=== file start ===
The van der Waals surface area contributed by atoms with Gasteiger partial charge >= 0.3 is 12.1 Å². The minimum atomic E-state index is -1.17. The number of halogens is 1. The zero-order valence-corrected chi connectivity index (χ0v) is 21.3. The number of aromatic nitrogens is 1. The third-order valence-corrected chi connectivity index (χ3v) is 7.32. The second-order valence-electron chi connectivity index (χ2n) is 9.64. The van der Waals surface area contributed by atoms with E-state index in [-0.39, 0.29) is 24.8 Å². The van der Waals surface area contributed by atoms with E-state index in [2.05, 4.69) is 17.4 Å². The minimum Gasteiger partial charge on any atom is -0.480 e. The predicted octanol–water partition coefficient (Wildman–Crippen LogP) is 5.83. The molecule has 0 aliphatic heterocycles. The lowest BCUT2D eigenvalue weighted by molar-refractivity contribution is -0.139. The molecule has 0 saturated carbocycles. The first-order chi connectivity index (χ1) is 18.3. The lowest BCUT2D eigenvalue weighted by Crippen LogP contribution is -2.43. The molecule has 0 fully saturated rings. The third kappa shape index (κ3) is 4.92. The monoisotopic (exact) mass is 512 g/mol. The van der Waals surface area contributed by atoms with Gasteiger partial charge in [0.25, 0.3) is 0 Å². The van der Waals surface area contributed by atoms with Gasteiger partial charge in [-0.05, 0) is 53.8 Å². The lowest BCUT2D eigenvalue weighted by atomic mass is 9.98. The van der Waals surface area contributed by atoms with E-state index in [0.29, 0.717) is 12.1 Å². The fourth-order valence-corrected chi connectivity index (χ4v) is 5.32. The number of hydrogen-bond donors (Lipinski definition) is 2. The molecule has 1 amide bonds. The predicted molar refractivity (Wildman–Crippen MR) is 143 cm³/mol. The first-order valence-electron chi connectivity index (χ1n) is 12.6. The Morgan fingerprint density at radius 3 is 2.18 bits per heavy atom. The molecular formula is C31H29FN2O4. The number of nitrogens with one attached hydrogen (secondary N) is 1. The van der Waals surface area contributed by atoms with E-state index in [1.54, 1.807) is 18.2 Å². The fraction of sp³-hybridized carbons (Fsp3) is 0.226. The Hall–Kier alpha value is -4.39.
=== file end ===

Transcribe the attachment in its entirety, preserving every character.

The van der Waals surface area contributed by atoms with Gasteiger partial charge >= 0.3 is 12.1 Å². The minimum atomic E-state index is -1.17. The number of halogens is 1. The zero-order valence-corrected chi connectivity index (χ0v) is 21.3. The number of aromatic nitrogens is 1. The third-order valence-corrected chi connectivity index (χ3v) is 7.32. The second-order valence-electron chi connectivity index (χ2n) is 9.64. The van der Waals surface area contributed by atoms with E-state index in [-0.39, 0.29) is 24.8 Å². The van der Waals surface area contributed by atoms with E-state index in [2.05, 4.69) is 17.4 Å². The minimum Gasteiger partial charge on any atom is -0.480 e. The predicted octanol–water partition coefficient (Wildman–Crippen LogP) is 5.83. The molecule has 0 aliphatic heterocycles. The lowest BCUT2D eigenvalue weighted by molar-refractivity contribution is -0.139. The molecule has 0 saturated carbocycles. The first-order chi connectivity index (χ1) is 18.3. The lowest BCUT2D eigenvalue weighted by Crippen LogP contribution is -2.43. The molecule has 0 fully saturated rings. The third kappa shape index (κ3) is 4.92. The monoisotopic (exact) mass is 512 g/mol. The van der Waals surface area contributed by atoms with Gasteiger partial charge in [0.25, 0.3) is 0 Å². The van der Waals surface area contributed by atoms with Gasteiger partial charge in [-0.05, 0) is 53.8 Å². The lowest BCUT2D eigenvalue weighted by atomic mass is 9.98. The van der Waals surface area contributed by atoms with E-state index in [0.29, 0.717) is 12.1 Å². The fourth-order valence-corrected chi connectivity index (χ4v) is 5.32. The number of hydrogen-bond donors (Lipinski definition) is 2. The molecule has 1 amide bonds. The predicted molar refractivity (Wildman–Crippen MR) is 143 cm³/mol. The first-order valence-electron chi connectivity index (χ1n) is 12.6. The Morgan fingerprint density at radius 3 is 2.18 bits per heavy atom. The molecular formula is C31H29FN2O4. The number of nitrogens with one attached hydrogen (secondary N) is 1. The van der Waals surface area contributed by atoms with E-state index in [1.54, 1.807) is 18.2 Å². The fraction of sp³-hybridized carbons (Fsp3) is 0.226. The Hall–Kier alpha value is -4.39.